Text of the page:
Summer Shows

Cherry Creek, Denver CO, July 5-7
Ann Arbor Art Fair, Ann Arbor, MI July 18-21
Waterfront Art Fair, Charlevoix, MI August 10

Uprooted, How climate change is affecting plant life in Wisconsin.

April 26, 2019 to June 23, 2019
James Watrous Gallery • Madison
Overture Center for the Arts, 3rd Floor
201 State Street  •  Madison, WI 53703
W-Th 12-5   •   Fr-Sa 12-8   •   Su 12-5
May 17, 2019
Featuring an artists' panel at 5:30pm

In an era described as the Sixth Great Extinction, plants both rare and familiar are at risk, and climate change is accelerating the loss of unique habitats and species. For Uprooted, five Wisconsin artists have created new work focused on the diverse plant communities under threat in Wisconsin. Cynthia Brinich-Langlois and Bethann Moran-Handzlik have turned their attention to the northern forests; Helen Klebesadel and Lynne Railsback have focused on central Wisconsin's prairies and oak savanna; and Katie Musolff looked to wetlands and gardens near the Mississippi River. Uprooted also includes a group of black ash baskets by Marian Miner and birchbark pieces by Terri Hom, as climate change is accelerating the vulnerability of both paper birch and black ash.

Highlights of 2018

These are some of my favorite paintings from the past year. It was a very successful one, so thank you so much for all of your love and support. You help me realize my potential and encourage me to reach further inside myself to see what I am capable of.

Winding Down..... almost

Last Shows of the Season:
Plaza Art Fair, Kansas City, MO - Sept 20-22
St. James Court, Louisville, KY - Oct 5-7

Time for the final push.... push, push, push. Squeezing out the last good ideas from my brain onto the last paintings to finish as the daylight hours grow fewer. More, more more. Two more shows, then one... then I can breathe. Don't forget to paint those cool peppers from the garden before we make pasta sauce tonight. Remember, you caught that moth, don't forget to paint it before dark so you can let it go. Oh no, that sun flower is going to seed, quick, paint it before it drops anymore petals. Call your mother, do the laundry, make time for the quiet things..... Nope, no time. Sorry mom, those pants are clean enough, slam that drink.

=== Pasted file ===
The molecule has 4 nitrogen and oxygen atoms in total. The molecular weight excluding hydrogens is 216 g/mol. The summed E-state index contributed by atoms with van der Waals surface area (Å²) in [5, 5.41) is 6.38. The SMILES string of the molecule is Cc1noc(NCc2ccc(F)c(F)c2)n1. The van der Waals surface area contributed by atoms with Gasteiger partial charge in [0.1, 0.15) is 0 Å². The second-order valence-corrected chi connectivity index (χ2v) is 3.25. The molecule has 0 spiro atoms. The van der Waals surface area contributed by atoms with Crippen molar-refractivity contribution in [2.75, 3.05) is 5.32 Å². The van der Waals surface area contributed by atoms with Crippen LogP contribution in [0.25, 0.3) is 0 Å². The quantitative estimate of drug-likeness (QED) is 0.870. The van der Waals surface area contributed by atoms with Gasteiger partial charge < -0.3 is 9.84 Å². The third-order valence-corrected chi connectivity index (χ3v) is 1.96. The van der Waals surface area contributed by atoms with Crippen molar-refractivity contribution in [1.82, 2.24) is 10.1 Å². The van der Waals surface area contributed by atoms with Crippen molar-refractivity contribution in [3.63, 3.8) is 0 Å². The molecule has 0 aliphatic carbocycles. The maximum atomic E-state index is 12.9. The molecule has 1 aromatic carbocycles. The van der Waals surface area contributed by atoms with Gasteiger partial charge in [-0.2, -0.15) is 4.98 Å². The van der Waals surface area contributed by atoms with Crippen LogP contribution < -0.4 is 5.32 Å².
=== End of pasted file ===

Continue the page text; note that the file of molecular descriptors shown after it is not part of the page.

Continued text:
Enjoy that last of the fall work.
See you in Kansas City and Louisville.

Sort of Spring

So, it's April, there is snow on the ground, the river partially froze over a few days ago and we've had record lows in the area for this time of year. So, I am stuck painting the specimens I have stored away: shells, feathers, insects. I had to go to the grocery store for the radishes.... sad. But the work is packed and we are on our way to Austin Texas for Art Fair Austin. I hope to see some green, anything green..... eat tacos and get sunburned. It will be great.

All I Can Get, with Andy Fletcher at Tory Folliard Gallery.

Thank you to everyone who came to the show and gave us their support. Whether you purchased a painting or gave us a hug, it all meant so much to Andy and I. We felt so loved and appreciated and that is a great gift. The show will be up through March 17, 2018.
You can visit the website for Tory Folliard Gallery by clicking here.

Beginning, Middle, and End

Beginning, Middle and End

Fall Colors

Little Mouse, Big.... Impact
It's been a long grueling summer and a hectic fall. I've been making a lot of work but it's been under a state of duress. My father had been very sick and then chose to go into hospice in September. I officially put my brushes down and helped my family through this hard time.  We sat with him, brought in food, family and friends, and as the time neared - we were quiet and held his hand. We watched Irma sweep into Florida on the tv in his room when there wasn't much to say anymore. And then on Sept 13, he passed away.  My dad was my best friend. He taught me how to use watercolor in the first place. Whenever people ask me where I went to school, I always say that my dad taught me how to paint first.  Art school didn't teach me squat when it came to watercolor. Thanks to him, I had to basic skills of it down pat by the time I was in middle school. It was built into the bones of my hands and wrists. It's never been a tricky or scary medium, thanks to my early lessons. My dad set me up with a studio in the basement, where he also had his office. I got a big table with a big lamp, lots of supplies and lots of How-To-Draw books. Many of them were his mother's, who also painted.

A good deal of the art I made these past two years had underlying meanings as my dad's health grew worse and my family went through a lot of upheaval. I deal with death quite a bit in my work and I am not afraid to look at it in they eye. It's a very sacred part of life. The absence of life sticks to us. To say that I will 'miss my dad' is just the tip of what I feel. Thank you to everyone who has helped us out and been so supportive.